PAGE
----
Kangkong, also known as water spinach, is a popular leafy vegetable in Southeast Asia, particularly in the Philippines, Singapore and Malaysia. It is a versatile vegetable that can be cooked in many ways, including stir-frying, boiling, and sautéing.

Regional Variations

The way kangkong is cooked varies from region to region. In Singapore, kangkong is commonly cooked with sambal, a spicy sauce made with chillies, shallots, and belacan, a type of shrimp paste. In the Philippines, kangkong is often used in sinigang, a sour soup made with tamarind or kamias.

Historical Significance

Kangkong has been a staple food in Southeast Asia for centuries. It is believed to have originated in China and was introduced to Southeast Asia by Chinese immigrants. The vegetable was easy to cultivate and grew quickly, making it a popular crop for farmers.

If you're looking to add some seafood to your kangkong recipe, you can try adding prawns or squid. These seafood options complement the flavour of kangkong well and can be cooked together with the vegetable in a stir-fry or sauté.

Overall, kangkong is a nutritious and delicious vegetable that can be enjoyed in many ways. Whether you're in the Philippines, Singapore or Malaysia, you're sure to find a kangkong recipe that suits your taste.

Frequently Asked Questions

How do I make a simple stir-fried kangkong with garlic?

To make a simple stir-fried kangkong with garlic, you will need Chinese rice wine, oyster sauce, sugar, garlic, and kangkong. In a bowl, combine Chinese rice wine, oyster sauce, and sugar. Set this aside. In a wok, add oil and sauté garlic. Add the kangkong and stir-fry until it just begins to wilt. Pour the sauce and continue to stir-fry until the vegetables are just tender but still bright green. You can also add seafood like shrimp or squid to the stir-fry for added flavour.

What's the secret to the best Chinese-style kangkong dish?

The secret to the best Chinese-style kangkong dish is to use fresh and tender kangkong leaves. Also, don't overcook the vegetables as it can turn mushy and lose its bright green colour. Adding seafood like scallops or clams can also enhance the flavour of the dish.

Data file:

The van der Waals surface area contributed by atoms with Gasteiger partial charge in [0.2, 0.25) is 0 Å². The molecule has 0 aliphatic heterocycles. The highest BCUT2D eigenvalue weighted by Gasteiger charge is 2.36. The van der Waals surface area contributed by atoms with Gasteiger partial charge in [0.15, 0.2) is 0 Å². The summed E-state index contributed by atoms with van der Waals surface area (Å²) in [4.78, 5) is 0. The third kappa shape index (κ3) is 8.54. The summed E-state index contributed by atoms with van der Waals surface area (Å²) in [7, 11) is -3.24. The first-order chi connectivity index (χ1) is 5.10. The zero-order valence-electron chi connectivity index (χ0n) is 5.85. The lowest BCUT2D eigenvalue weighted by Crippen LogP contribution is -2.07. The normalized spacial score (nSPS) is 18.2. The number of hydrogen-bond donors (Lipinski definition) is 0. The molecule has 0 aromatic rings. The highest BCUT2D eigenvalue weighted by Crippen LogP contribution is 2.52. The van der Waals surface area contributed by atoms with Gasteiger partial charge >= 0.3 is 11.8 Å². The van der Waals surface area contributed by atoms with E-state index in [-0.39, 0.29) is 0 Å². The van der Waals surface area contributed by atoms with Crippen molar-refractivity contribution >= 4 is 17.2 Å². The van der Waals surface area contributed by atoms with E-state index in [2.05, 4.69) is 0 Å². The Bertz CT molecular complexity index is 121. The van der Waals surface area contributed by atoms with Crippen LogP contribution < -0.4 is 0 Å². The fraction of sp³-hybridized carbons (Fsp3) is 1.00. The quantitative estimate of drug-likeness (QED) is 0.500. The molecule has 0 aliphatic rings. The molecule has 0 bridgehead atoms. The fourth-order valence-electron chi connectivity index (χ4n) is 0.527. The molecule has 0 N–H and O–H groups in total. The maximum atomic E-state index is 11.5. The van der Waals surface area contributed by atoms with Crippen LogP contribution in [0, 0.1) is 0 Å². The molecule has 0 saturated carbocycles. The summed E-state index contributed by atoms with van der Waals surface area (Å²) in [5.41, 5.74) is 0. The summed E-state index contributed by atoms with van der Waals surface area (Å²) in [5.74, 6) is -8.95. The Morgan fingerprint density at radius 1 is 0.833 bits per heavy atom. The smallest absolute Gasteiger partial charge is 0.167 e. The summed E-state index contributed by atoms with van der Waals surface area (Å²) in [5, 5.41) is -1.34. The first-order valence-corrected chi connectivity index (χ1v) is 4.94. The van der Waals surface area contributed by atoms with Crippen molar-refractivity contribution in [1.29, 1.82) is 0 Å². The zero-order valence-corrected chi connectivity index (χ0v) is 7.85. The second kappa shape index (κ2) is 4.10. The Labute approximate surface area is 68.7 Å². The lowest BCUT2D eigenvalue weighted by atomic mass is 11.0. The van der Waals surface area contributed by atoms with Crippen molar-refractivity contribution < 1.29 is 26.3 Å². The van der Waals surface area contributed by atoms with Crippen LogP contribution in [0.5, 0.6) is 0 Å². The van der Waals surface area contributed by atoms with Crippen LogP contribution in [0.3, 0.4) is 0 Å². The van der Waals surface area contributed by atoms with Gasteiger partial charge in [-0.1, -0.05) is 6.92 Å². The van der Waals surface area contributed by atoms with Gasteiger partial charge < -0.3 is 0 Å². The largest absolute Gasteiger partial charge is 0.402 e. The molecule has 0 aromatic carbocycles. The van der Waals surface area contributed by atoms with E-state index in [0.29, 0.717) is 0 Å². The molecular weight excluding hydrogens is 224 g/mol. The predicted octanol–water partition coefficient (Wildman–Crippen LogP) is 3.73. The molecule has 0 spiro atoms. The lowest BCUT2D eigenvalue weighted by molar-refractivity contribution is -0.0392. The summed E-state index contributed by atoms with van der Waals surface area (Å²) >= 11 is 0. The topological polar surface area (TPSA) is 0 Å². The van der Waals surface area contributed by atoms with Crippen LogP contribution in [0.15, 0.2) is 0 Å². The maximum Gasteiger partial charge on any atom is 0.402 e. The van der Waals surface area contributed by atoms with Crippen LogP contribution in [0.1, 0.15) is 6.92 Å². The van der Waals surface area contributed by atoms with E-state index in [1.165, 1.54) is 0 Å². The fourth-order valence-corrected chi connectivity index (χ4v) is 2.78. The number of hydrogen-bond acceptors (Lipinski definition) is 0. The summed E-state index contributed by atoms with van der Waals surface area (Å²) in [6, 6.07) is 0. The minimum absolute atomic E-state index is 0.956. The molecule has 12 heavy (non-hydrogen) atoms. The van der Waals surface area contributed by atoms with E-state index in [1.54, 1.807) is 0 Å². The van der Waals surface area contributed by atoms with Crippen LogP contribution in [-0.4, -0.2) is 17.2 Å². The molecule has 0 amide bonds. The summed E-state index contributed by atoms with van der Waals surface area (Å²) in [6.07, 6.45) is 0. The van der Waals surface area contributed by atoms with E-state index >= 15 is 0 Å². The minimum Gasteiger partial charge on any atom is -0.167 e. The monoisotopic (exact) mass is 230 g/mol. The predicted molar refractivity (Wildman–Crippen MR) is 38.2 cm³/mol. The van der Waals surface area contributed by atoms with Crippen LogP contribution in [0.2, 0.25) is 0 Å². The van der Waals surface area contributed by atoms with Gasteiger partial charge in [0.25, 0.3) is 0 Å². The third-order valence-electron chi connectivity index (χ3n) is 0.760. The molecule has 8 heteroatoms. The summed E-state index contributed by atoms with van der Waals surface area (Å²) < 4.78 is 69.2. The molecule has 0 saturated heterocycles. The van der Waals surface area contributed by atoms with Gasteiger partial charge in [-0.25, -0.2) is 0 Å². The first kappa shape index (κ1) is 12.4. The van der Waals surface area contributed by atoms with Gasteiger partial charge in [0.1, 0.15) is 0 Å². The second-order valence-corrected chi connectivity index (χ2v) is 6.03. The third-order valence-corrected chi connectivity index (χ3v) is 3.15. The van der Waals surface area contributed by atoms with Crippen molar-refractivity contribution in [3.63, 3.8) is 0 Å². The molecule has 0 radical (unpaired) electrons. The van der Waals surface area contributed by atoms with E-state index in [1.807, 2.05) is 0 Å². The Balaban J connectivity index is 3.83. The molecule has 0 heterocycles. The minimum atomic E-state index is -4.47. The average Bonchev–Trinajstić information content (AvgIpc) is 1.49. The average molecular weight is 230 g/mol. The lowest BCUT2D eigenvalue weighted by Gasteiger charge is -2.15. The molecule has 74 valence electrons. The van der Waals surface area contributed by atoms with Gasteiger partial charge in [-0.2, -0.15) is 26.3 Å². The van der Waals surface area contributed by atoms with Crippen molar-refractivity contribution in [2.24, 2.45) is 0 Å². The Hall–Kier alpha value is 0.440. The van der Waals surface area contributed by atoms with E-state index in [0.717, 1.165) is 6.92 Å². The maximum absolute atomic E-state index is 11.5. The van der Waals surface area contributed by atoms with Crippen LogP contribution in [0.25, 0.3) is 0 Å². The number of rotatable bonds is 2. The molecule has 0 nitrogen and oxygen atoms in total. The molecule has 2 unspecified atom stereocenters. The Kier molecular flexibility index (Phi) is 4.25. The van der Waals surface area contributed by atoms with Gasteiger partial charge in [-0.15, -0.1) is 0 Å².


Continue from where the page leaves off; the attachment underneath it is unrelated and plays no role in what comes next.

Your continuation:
Can you suggest an easy way to prepare kangkong Chinese-style?

An easy way to prepare kangkong Chinese-style is to stir-fry it with garlic, oyster sauce, and soy sauce. You can also add seafood like fish or prawns for added flavour. Remember not to overcook the kangkong to maintain its crisp texture.

What are the differences between Thai and Chinese-style kangkong recipes?

The main difference between Thai and Chinese-style kangkong recipes is the use of spices and sauces. Thai-style kangkong is usually spicier and uses fish sauce, while Chinese-style kangkong uses oyster sauce and soy sauce for a savoury flavour.

How is kangkong prepared in Malaysian cuisine?

In Malaysian cuisine, kangkong is usually stir-fried with sambal belacan, a spicy chilli paste made with shrimp paste. It can also be cooked with coconut milk and turmeric for a creamy and aromatic dish.

What are some tips for cooking Filipino-style kangkong?

For cooking Filipino-style kangkong, use bagoong alamang (shrimp paste) for a savoury flavour. You can also add sliced tomatoes and onions for added texture and flavour. Be careful not to overcook the kangkong to maintain its crisp texture.